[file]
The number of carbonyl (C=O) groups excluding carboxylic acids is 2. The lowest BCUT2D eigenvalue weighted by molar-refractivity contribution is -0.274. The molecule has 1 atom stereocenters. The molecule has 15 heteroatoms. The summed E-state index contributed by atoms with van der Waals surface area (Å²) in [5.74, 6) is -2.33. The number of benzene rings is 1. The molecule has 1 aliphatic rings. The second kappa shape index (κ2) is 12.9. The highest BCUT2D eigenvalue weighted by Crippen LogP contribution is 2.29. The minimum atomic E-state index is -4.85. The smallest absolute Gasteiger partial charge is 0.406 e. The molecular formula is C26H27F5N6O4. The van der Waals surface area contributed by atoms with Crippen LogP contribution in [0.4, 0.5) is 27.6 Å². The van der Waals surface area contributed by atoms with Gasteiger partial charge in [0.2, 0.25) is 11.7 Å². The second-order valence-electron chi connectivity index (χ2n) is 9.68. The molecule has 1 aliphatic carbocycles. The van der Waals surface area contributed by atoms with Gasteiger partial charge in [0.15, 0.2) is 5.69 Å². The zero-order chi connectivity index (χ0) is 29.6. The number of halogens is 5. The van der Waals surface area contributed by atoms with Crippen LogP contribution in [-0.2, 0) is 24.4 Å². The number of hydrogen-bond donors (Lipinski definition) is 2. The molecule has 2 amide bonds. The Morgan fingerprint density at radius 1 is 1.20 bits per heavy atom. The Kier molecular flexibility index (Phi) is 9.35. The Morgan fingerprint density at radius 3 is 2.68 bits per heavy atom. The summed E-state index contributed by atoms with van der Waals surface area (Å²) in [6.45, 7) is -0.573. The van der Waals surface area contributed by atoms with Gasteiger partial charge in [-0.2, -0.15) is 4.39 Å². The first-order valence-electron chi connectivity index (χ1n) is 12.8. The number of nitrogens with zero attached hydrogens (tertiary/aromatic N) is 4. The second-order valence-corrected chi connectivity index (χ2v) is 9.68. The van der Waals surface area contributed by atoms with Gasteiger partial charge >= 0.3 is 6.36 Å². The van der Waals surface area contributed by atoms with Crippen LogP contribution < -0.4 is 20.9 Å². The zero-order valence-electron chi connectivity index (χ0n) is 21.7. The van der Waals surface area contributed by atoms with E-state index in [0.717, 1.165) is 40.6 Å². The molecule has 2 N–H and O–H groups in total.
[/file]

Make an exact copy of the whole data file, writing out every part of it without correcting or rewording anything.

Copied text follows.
The number of carbonyl (C=O) groups excluding carboxylic acids is 2. The lowest BCUT2D eigenvalue weighted by molar-refractivity contribution is -0.274. The molecule has 1 atom stereocenters. The molecule has 15 heteroatoms. The summed E-state index contributed by atoms with van der Waals surface area (Å²) in [5.74, 6) is -2.33. The number of benzene rings is 1. The molecule has 1 aliphatic rings. The second kappa shape index (κ2) is 12.9. The highest BCUT2D eigenvalue weighted by Crippen LogP contribution is 2.29. The minimum atomic E-state index is -4.85. The smallest absolute Gasteiger partial charge is 0.406 e. The molecular formula is C26H27F5N6O4. The van der Waals surface area contributed by atoms with Crippen LogP contribution in [0.4, 0.5) is 27.6 Å². The van der Waals surface area contributed by atoms with Gasteiger partial charge in [0.2, 0.25) is 11.7 Å². The second-order valence-electron chi connectivity index (χ2n) is 9.68. The molecule has 1 aliphatic carbocycles. The van der Waals surface area contributed by atoms with Gasteiger partial charge in [0.15, 0.2) is 5.69 Å². The zero-order chi connectivity index (χ0) is 29.6. The number of halogens is 5. The van der Waals surface area contributed by atoms with Crippen LogP contribution in [-0.2, 0) is 24.4 Å². The number of hydrogen-bond donors (Lipinski definition) is 2. The molecule has 2 amide bonds. The Morgan fingerprint density at radius 1 is 1.20 bits per heavy atom. The Kier molecular flexibility index (Phi) is 9.35. The Morgan fingerprint density at radius 3 is 2.68 bits per heavy atom. The summed E-state index contributed by atoms with van der Waals surface area (Å²) in [6.45, 7) is -0.573. The van der Waals surface area contributed by atoms with Gasteiger partial charge in [-0.2, -0.15) is 4.39 Å². The first-order valence-electron chi connectivity index (χ1n) is 12.8. The number of nitrogens with zero attached hydrogens (tertiary/aromatic N) is 4. The second-order valence-corrected chi connectivity index (χ2v) is 9.68. The van der Waals surface area contributed by atoms with Gasteiger partial charge >= 0.3 is 6.36 Å². The van der Waals surface area contributed by atoms with Crippen LogP contribution < -0.4 is 20.9 Å². The zero-order valence-electron chi connectivity index (χ0n) is 21.7. The van der Waals surface area contributed by atoms with E-state index in [0.717, 1.165) is 40.6 Å². The molecule has 2 N–H and O–H groups in total.